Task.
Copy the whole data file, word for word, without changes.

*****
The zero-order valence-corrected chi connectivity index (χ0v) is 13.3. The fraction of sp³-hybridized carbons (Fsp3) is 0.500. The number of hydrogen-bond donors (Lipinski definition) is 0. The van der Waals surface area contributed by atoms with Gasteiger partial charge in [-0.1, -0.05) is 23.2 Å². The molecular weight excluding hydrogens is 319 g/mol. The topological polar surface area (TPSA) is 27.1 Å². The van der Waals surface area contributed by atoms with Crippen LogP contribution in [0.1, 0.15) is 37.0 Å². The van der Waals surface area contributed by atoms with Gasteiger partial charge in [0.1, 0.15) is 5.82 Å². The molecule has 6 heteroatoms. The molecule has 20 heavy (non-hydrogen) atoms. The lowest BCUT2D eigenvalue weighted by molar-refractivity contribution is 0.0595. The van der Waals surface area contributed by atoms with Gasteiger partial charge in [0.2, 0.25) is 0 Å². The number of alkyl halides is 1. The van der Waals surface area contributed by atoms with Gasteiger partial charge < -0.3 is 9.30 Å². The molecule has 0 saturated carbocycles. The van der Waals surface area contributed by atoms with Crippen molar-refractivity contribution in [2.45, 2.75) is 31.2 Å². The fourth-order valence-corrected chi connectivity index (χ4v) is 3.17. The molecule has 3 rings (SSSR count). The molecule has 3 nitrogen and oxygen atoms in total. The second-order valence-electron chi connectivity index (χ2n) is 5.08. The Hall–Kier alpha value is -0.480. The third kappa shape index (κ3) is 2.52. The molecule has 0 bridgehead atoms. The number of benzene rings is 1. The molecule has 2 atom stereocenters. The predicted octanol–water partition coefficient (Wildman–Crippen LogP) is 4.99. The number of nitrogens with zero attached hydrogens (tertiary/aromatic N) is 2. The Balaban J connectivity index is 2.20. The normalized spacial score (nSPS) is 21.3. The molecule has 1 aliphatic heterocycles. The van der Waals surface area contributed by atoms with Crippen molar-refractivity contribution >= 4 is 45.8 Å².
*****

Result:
The zero-order valence-corrected chi connectivity index (χ0v) is 13.3. The fraction of sp³-hybridized carbons (Fsp3) is 0.500. The number of hydrogen-bond donors (Lipinski definition) is 0. The van der Waals surface area contributed by atoms with Gasteiger partial charge in [-0.1, -0.05) is 23.2 Å². The molecular weight excluding hydrogens is 319 g/mol. The topological polar surface area (TPSA) is 27.1 Å². The van der Waals surface area contributed by atoms with Crippen LogP contribution in [0.1, 0.15) is 37.0 Å². The van der Waals surface area contributed by atoms with Gasteiger partial charge in [0.1, 0.15) is 5.82 Å². The molecule has 6 heteroatoms. The molecule has 20 heavy (non-hydrogen) atoms. The lowest BCUT2D eigenvalue weighted by molar-refractivity contribution is 0.0595. The van der Waals surface area contributed by atoms with Gasteiger partial charge in [0.2, 0.25) is 0 Å². The number of alkyl halides is 1. The van der Waals surface area contributed by atoms with Gasteiger partial charge < -0.3 is 9.30 Å². The molecule has 0 saturated carbocycles. The van der Waals surface area contributed by atoms with Crippen molar-refractivity contribution in [2.45, 2.75) is 31.2 Å². The fourth-order valence-corrected chi connectivity index (χ4v) is 3.17. The molecule has 3 rings (SSSR count). The molecule has 3 nitrogen and oxygen atoms in total. The second-order valence-electron chi connectivity index (χ2n) is 5.08. The Hall–Kier alpha value is -0.480. The third kappa shape index (κ3) is 2.52. The molecule has 0 bridgehead atoms. The number of benzene rings is 1. The molecule has 2 atom stereocenters. The predicted octanol–water partition coefficient (Wildman–Crippen LogP) is 4.99. The number of nitrogens with zero attached hydrogens (tertiary/aromatic N) is 2. The Balaban J connectivity index is 2.20. The normalized spacial score (nSPS) is 21.3. The molecule has 1 aliphatic heterocycles. The van der Waals surface area contributed by atoms with Crippen molar-refractivity contribution >= 4 is 45.8 Å².